What is the role of constraint-induced movement therapy (CIT) for the treatment of hemiplegic shoulder pain?

Updated: Feb 08, 2019
  • Author: Robert Gould, DO; Chief Editor: Stephen Kishner, MD, MHA  more...
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Constraint-induced movement therapy (CIT) is a family of therapies that induce patients who have had a stroke to greatly increase the amount and quality of movement of their paretic limb, in turn improving function. CIT is based on the theory of "learned nonuse," first described by Wolf and colleagues [73] and later by Taub and coauthors. [74]

Substantial neurological injury leads to a shocklike phenomenon, called diaschisis, with dramatically depressed motor neuron function. During this shock period, the patient is unable to move the affected limb and subsequently learns to compensate with the functional limb. As the shock resolves and function starts to improve, attempts to use the affected limb result in clumsy and ineffective movements; according to the learned nonuse theory, this difficulty positively reinforces continued compensation.

Treatment begins by restraining the functional limb during all waking hours, except for specified activities, and then forcing the patient to perform tasks almost exclusively with their paretic limb for up to 2 weeks. This usually produces measurable improvement of function in the paretic limb, as well as increases in speed and strength of contraction, provided the patient has some selective hand movement (slight wrist and finger extension), good balance, and good cognitive and communication skills.

As reported by Morris, a behavioral training technique called shaping often is used in conjunction with CIT. [75] Shaping has resulted in substantial improvement of motor function.

Shaping approaches a desired motor outcome in small successive steps through explicit positively reinforced feedback by the therapist. This allows subjects to experience successful gains in performance with relatively small amounts of motor improvement.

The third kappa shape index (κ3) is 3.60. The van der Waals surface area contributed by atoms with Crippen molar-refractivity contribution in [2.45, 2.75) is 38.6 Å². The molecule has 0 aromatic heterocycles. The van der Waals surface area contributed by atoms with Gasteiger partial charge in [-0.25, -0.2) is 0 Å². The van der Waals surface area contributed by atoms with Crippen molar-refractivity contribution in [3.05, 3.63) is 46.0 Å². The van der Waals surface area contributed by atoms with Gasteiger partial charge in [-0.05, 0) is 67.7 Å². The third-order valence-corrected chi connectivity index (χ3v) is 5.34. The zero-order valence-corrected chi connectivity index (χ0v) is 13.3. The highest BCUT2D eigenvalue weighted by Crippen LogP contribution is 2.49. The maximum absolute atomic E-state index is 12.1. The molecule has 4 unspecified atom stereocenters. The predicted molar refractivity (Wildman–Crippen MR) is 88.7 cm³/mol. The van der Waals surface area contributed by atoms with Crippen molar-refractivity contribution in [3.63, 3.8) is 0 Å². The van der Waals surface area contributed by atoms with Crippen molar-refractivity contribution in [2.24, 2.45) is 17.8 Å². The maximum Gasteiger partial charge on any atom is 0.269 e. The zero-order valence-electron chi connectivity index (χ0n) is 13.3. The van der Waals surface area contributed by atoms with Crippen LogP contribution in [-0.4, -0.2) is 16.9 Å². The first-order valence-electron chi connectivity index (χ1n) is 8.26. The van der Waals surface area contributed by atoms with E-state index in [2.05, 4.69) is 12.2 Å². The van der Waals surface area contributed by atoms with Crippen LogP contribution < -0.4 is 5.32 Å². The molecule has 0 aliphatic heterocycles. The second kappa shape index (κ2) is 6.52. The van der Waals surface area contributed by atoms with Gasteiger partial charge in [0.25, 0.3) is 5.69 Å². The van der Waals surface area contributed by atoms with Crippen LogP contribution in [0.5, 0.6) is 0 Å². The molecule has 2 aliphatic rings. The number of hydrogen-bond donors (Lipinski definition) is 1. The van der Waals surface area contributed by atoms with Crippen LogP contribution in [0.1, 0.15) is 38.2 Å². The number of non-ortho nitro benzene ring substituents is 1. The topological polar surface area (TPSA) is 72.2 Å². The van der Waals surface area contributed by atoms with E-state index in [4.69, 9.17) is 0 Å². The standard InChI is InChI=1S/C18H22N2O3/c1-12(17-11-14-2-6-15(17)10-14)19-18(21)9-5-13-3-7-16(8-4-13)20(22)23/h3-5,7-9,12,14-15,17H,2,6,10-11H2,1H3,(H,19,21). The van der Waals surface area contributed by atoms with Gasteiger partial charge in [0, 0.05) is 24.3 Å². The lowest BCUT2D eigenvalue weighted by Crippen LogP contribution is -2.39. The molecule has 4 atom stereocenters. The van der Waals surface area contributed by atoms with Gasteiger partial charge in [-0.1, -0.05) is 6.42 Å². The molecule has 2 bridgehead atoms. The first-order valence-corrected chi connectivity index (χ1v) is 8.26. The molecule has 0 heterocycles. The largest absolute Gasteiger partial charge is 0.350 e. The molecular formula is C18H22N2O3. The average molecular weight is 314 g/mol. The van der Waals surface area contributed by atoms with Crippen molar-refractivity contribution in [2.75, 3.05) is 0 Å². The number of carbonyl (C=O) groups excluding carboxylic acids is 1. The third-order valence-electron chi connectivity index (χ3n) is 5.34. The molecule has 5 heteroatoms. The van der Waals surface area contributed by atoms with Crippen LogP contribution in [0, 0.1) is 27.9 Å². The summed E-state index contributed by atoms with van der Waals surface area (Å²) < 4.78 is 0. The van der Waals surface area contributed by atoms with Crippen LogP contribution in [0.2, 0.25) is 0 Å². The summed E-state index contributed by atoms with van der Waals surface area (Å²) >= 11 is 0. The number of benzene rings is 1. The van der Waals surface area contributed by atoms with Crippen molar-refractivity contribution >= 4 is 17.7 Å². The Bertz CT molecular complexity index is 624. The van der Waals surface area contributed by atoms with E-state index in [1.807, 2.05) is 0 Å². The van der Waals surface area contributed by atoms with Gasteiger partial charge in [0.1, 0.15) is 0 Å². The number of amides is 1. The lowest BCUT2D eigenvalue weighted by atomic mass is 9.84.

A battery of approximately 60 tasks has been developed with a preliminary shaping plan for each task. Each task can be broken down into subtasks. Performance regressions are never punished and usually are ignored. If performance continues to exhibit no improvement after approximately 3 trials, the subject is encouraged to improve further at a later time, a simpler subtask is attempted, or an entirely different task is substituted. Eventually, an individualized task-oriented home program that emphasizes the use of the most impaired movements and joints is established.

Researchers report that patients tend to reach a plateau in motor recovery within 6-12 months following stroke. Taub and coauthors refuted this by studying the effectiveness of CIT in overcoming learned nonuse in chronic hemiplegic stroke patients. [74]

Compared with an attention-comparison group, the restrained subjects improved on each measure of motor function (ie, performance time, quality of movement, range of activities); in most cases, patients improved markedly. Two-year follow-up revealed that ADL functions had been maintained or increased. Researchers subsequently concluded that the use of CIT proved to be an effective means of restoring substantial motor function in chronic stroke patients.

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